OPINION - I’m on Stewart Lee’s ‘pedal bin list’... yippee!

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 (Natasha Pszenicki)
(Natasha Pszenicki)

On Monday, a friend texted excitedly to tell me I had been put in Stewart Lee’s “pedal bin”. What on earth could this mean? It turned out that the well-known stand-up’s January newsletter — sent to thousands and trending on Twitter — had included a list of people he disapproved of entitled “in the pedal bin”. In the bin were Donald Trump, Piers Corbyn, the Taliban, “fishermen”, some Tory MPs, Poland, and, above Putin, me.

What? My first thought was that it must be a case of mistaken identity. There are three journalist Gills (unrelated) — perhaps one of the others had instigated riots at the Capitol or run over Lee’s cat, and he’d got us confused. But then I dredged up a devastatingly mild tweet from 2019. “Is Stewart Lee funny,” I had written, “Or does he just say things his audience is likely to agree with, really slowly?” Could that have been it?

If so, a question presents itself about the hierarchy of the list. Is Lee operating with indiscriminate panache? Or is there more structure to it? It seems clear, for example, that fishermen must come somewhere below the Taliban on the depravity scale, but just how far below? Is the fishing industry worth, say, 0.3 Talibans, or is it more like 0.03? How close are Scrabble (also on the list) and Poland? How many Andrew Lloyd Webbers equate to a Putin? How has my bestiality-committing great-great uncle Eric Gill appeared twice in the newsletter’s art show recommendation list but avoided my fate in the pedal bin? Is Lee passing moral judgment at all, or are we bin dwellers linked by insulting his comedy?

I bear Lee no ill will, but there do appear to have been some hurt feelings. Poland and Maureen Lipman are yet to comment, but the young comedian Darrell Maclaine was seemingly so upset, he left Twitter. But his entry is better than he thinks, presenting as it does that rarest of career opportunities: a feud with someone more powerful in your field.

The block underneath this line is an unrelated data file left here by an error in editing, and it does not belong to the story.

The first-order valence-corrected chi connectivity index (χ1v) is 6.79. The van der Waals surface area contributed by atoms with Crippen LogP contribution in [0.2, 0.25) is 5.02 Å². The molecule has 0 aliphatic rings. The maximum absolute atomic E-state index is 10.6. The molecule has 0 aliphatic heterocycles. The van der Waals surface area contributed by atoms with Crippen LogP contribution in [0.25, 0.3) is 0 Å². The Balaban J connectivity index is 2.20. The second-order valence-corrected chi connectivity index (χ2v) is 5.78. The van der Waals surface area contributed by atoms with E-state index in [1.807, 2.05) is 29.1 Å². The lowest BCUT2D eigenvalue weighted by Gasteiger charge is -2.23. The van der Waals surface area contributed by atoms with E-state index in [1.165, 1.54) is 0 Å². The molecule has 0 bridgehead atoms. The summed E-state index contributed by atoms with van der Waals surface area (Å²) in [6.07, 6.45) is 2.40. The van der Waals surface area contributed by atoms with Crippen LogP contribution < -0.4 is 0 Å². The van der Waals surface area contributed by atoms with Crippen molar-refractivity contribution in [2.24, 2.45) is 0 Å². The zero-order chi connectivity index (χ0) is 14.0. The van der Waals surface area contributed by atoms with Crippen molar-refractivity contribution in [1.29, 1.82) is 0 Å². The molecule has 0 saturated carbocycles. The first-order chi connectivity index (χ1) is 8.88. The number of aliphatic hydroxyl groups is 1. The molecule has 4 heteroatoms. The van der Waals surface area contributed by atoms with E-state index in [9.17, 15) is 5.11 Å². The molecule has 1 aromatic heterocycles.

This technique was first explained to me by a much admired columnist who part-fuelled his rise through leveraging Twitter feuds. The trick, he said, was only to pick fights with those more prominent than you. Their fame would bring you to attention, and that they bothered to engage would transfer some of their clout to you.

You can see the success of this ploy with Sadiq Khan, who in 2016 goaded Donald Trump into a long-running spat, which gave Khan the appearance of a tiny principled David squaring up to Goliath. Mutually beneficial feuds, where both parties increase their fame, have a long history — Edison and Tesla, Britney Spears and Christina Aguilera. Piers Morgan has so perfected the art of the spat that he can spend years feuding with people who have never responded to him. And who knows, perhaps there’s a feud somewhere in this for me, too. Stewart? Your move.

What do you think of Stewart Lee’s “pedal bin”? Let us know in the comments below.

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